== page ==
I’m really excited to be collaborating with The Dark Sire because these stranger-than-fiction paranormal experiences that I write about are the perfect source of inspiration for horror fiction writers. Some of the best fiction is based on fact, so I’m sure that horror writers will have a field day incorporating some of the more unusual paranormal phenomena into their works.
            The Japanese, for example, believe that there are different classifications of ghosts. There is the Funayūrei, the ghosts of those who died at sea. These seabound spirits are often depicted as scaly, fish-like humanoid creatures who sometimes resemble mermaids or mermen. Or take the Zashiki-warashi, the mischievous ghosts of children. Just imagine the horror stories that a writer could build around these mysterious entities.

TDS: What does “Reality Meets Fiction” mean to you?

Barry Pirro: Reality meets fiction is obviously not a new style of writing. There are countless examples of authors who have based their main characters on real people. Oscar Wilde based the character Dorian Grey on a real person, John Grey who was a poet, translator, and priest. Truman Capote practically invented the genre of the nonfiction novel when he wrote In Cold Blood. So why should horror fiction be any different?

TDS: How do you think the real experiences you’ve encountered can inspire writers, artists, and photographers?

Barry Pirro: I’m sure that horror writers are hungry for unusual topics, and true paranormal stories can provide an almost endless source of macabre material. People have reported seeing mysterious doppelgangers, inky black shadow people, unspeakably horrific looking demons, and the ghosts of loved ones. They describe seeing floating apparitions, solid looking people who suddenly vanish into thin air, and ghosts who leave a room by walking straight into walls. My clients have reported seeing cryptid creatures skulking in the shadows of their backyards, and black apparitions with red, glowing eyes roaming the hallways of their homes. There are chilling Ouija board stories and tales of haunted objects being brought into homes that end up causing havoc. In the hands of a skilled writer, any one of these topics can be woven into a truly terrifying horror story. I can’t wait to see the horror fiction that contributors to The Dark Sire come up with after reading my true paranormal stories.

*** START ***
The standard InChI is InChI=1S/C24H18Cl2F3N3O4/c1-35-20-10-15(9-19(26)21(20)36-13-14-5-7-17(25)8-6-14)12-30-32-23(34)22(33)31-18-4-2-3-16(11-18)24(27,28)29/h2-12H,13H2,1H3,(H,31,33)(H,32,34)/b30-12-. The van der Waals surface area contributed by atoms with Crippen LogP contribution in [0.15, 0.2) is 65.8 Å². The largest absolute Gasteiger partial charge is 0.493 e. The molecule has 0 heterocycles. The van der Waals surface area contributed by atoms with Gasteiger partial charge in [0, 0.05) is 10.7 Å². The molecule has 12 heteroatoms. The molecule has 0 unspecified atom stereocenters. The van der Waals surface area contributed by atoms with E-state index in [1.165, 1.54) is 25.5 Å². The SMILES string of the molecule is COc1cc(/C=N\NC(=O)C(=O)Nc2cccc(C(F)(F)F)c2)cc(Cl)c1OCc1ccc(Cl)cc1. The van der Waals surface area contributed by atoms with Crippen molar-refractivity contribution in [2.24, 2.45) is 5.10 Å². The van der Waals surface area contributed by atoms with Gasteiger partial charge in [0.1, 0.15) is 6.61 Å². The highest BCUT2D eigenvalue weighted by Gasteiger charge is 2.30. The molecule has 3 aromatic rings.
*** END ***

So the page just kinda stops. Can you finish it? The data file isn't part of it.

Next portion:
TDS: Do you think your experiences with the paranormal are effective examples of “Reality Meets Fiction?”

Barry Pirro:  My own experiences are the perfect example of reality meets fiction. The saying “you can’t make this stuff up” really applies to most of the cases I get involved in.

TDS: What can you share that could help/inspire others to be more receptive to the spiritual world around us?

Barry Pirro: Although I can sense spirits–and I often pick up very specific information while conducting an investigation, such as suddenly blurting out the name of someone who died in the house–I don’t have any special intuitive gifts. Everyone is intuitive, they just don’t know it. Anyone can be more attuned to the spirit world. The secret? Stop blocking it! If you walk into a room and you feel uneasy for no particular reason, don’t push it away. Get in touch with that feeling. Allow yourself to feel it, and allow images to come to you. Don’t consider it as just your imagination. Start to voice your impressions and see if any of them make sense.

TDS: Do you have a sense that more and more people are accepting that the spiritual world is a reality? More believers now than in the past?

Barry Pirro: There are far more believers in the supernatural than there were a decade ago, and people are more open to talking about their experiences. Even celebrities are opening up about their ghostly encounters. These include Keanu Reeves, Dale Earnhardt, Jr., Helena Bonham Carter, Kate Hudson, and Matthew McConaughey to name just a few.


We look forward to hearing Barry’s stories unfold in explicit detail. Don’t forget, his first article on Shadow People will be right here in The Dark Sire this Friday, April 23 at 11 AM (EST). Then join us again every 4th Friday of the month for more fun-filled eeriness.

Those inspired to create gothic, horror, fantasy, or psychological realism short stories, poems, and art should consider submitting their work to The Dark Sire for publication. Works based on the “Reality Meets Fiction” series will be given special consideration.

If you have any questions for Barry, please comment them below. But, if you want to learn more about him and his investigations, simply visit his website: ConnecticutGhostHunter.com. Until we meet again, happy hauntings!